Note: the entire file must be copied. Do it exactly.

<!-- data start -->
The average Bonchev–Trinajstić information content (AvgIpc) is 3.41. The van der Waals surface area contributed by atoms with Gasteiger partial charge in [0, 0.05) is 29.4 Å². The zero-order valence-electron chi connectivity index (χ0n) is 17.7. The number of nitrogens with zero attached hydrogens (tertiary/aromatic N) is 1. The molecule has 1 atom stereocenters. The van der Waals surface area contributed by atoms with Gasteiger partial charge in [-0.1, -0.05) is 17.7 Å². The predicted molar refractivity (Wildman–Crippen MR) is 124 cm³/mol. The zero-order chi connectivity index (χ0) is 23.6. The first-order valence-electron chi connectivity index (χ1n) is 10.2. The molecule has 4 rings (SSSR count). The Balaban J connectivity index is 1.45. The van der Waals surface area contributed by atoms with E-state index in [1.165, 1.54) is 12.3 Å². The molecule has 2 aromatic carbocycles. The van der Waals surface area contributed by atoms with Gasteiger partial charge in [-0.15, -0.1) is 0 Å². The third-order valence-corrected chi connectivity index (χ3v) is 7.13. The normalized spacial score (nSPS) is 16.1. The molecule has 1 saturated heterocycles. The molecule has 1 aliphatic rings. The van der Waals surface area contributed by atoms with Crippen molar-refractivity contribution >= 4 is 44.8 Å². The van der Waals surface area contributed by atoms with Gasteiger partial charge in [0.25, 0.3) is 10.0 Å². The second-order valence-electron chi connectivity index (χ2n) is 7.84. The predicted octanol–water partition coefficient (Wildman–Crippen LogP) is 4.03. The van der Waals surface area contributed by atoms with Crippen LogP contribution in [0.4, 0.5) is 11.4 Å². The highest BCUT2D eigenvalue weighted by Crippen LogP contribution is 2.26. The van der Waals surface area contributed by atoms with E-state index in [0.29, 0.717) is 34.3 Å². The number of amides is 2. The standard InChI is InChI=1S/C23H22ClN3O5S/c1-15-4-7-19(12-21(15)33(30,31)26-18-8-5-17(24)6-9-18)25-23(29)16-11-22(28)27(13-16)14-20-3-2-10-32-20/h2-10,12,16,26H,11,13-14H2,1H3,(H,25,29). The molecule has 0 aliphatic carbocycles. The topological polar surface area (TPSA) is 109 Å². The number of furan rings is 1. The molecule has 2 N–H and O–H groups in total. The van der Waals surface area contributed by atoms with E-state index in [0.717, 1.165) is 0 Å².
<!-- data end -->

The average Bonchev–Trinajstić information content (AvgIpc) is 3.41. The van der Waals surface area contributed by atoms with Gasteiger partial charge in [0, 0.05) is 29.4 Å². The zero-order valence-electron chi connectivity index (χ0n) is 17.7. The number of nitrogens with zero attached hydrogens (tertiary/aromatic N) is 1. The molecule has 1 atom stereocenters. The van der Waals surface area contributed by atoms with Gasteiger partial charge in [-0.1, -0.05) is 17.7 Å². The predicted molar refractivity (Wildman–Crippen MR) is 124 cm³/mol. The zero-order chi connectivity index (χ0) is 23.6. The first-order valence-electron chi connectivity index (χ1n) is 10.2. The molecule has 4 rings (SSSR count). The Balaban J connectivity index is 1.45. The van der Waals surface area contributed by atoms with E-state index in [1.165, 1.54) is 12.3 Å². The molecule has 2 aromatic carbocycles. The van der Waals surface area contributed by atoms with Gasteiger partial charge in [-0.15, -0.1) is 0 Å². The third-order valence-corrected chi connectivity index (χ3v) is 7.13. The normalized spacial score (nSPS) is 16.1. The molecule has 1 saturated heterocycles. The molecule has 1 aliphatic rings. The van der Waals surface area contributed by atoms with Crippen molar-refractivity contribution >= 4 is 44.8 Å². The van der Waals surface area contributed by atoms with Gasteiger partial charge in [0.25, 0.3) is 10.0 Å². The second-order valence-electron chi connectivity index (χ2n) is 7.84. The predicted octanol–water partition coefficient (Wildman–Crippen LogP) is 4.03. The van der Waals surface area contributed by atoms with Crippen LogP contribution in [0.4, 0.5) is 11.4 Å². The highest BCUT2D eigenvalue weighted by Crippen LogP contribution is 2.26. The van der Waals surface area contributed by atoms with E-state index in [0.29, 0.717) is 34.3 Å². The number of amides is 2. The standard InChI is InChI=1S/C23H22ClN3O5S/c1-15-4-7-19(12-21(15)33(30,31)26-18-8-5-17(24)6-9-18)25-23(29)16-11-22(28)27(13-16)14-20-3-2-10-32-20/h2-10,12,16,26H,11,13-14H2,1H3,(H,25,29). The molecule has 0 aliphatic carbocycles. The topological polar surface area (TPSA) is 109 Å². The number of furan rings is 1. The molecule has 2 N–H and O–H groups in total. The van der Waals surface area contributed by atoms with E-state index in [0.717, 1.165) is 0 Å².